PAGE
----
"I used to study hard and got very good grades," one 15-year-old sufferer told Euronews. "But now I can't study. I don't retain information."
Lockdowns are dragging on across Europe, and for some people who've had COVID-19, the symptoms of the disease can also linger for months.
While disease in children does tend to be milder, there is emerging evidence that they’re not exempt from so-called "Long COVID".
The World Health Organization, which has called for more research on the topic, estimates that around one in 10 people who have contracted the disease are still unwell 12 weeks after testing positive.
Data collected in the UK between April and December 2020 suggests that children are also affected. The Office for National Statistics estimates that 12.9 percent of respondents aged between 2 and 11, and 14.5 percent of those between 12-16 reported symptoms of fatigue, cough, headache, loss of taste or smell or muscle aches five weeks after infection.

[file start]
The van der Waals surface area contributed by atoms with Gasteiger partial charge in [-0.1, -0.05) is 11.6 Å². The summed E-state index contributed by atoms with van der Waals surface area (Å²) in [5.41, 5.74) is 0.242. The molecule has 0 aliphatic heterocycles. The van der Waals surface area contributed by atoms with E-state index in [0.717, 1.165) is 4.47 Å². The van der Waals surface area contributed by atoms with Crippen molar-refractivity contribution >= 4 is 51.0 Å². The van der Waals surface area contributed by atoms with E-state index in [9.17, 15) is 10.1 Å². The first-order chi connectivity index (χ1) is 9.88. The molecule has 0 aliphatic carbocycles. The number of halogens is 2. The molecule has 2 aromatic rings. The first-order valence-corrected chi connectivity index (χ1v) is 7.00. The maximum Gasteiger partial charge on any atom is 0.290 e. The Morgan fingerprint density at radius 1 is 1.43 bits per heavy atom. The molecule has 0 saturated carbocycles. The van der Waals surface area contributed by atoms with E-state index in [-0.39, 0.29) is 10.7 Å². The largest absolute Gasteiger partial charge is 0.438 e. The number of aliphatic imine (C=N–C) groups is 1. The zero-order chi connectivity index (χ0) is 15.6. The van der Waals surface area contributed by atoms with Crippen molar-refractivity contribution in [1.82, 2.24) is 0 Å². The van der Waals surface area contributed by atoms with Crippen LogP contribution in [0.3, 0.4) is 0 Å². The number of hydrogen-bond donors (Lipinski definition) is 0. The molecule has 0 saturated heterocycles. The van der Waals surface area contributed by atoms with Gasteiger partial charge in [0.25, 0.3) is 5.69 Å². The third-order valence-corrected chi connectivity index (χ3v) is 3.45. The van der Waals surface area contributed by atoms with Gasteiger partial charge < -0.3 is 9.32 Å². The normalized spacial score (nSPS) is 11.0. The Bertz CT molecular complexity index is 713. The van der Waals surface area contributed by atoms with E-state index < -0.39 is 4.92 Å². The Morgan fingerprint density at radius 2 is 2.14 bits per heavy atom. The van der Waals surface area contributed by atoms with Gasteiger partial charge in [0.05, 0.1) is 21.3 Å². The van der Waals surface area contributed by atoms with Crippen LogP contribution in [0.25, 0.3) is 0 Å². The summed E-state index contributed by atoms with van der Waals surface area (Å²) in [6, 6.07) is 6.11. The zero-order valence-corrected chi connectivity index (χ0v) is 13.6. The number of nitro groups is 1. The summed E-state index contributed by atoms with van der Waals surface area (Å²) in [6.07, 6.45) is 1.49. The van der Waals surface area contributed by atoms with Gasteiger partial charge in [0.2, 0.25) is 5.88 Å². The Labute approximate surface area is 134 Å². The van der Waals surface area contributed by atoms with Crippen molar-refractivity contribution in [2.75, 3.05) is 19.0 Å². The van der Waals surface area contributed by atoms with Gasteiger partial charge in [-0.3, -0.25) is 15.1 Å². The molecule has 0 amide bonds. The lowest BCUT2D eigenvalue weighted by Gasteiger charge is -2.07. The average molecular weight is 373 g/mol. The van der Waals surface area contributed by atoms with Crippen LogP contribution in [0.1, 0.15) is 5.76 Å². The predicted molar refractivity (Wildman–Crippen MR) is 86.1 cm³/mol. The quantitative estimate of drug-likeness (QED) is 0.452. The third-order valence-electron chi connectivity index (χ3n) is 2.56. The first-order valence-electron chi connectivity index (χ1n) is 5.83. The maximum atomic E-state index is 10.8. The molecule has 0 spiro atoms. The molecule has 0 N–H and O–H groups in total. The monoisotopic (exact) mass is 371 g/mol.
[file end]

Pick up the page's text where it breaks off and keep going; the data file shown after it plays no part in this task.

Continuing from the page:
"I'd fall asleep, the headaches would come back even stronger, I had fatigue all day, it was hard to get out of bed, I couldn't concentrate," 15-year-old sufferer Georgina Calero told Euronews.
"I used to study hard and got very good grades," she said. "But now I can't study. I don't retain information, I don't know what I'm talking about, I don't know how to relate concepts."
Euronews spoke to Georgina and her doctors during a visit of the first unit dedicated to children suffering from "long COVID" in Badalona, Spain. The department was set up as a joint initiative by the Hospital Germans Trias i Pujol and the Institut Guttmann, and is currently treating around 60 children.
Watch Laura's report in the video player above.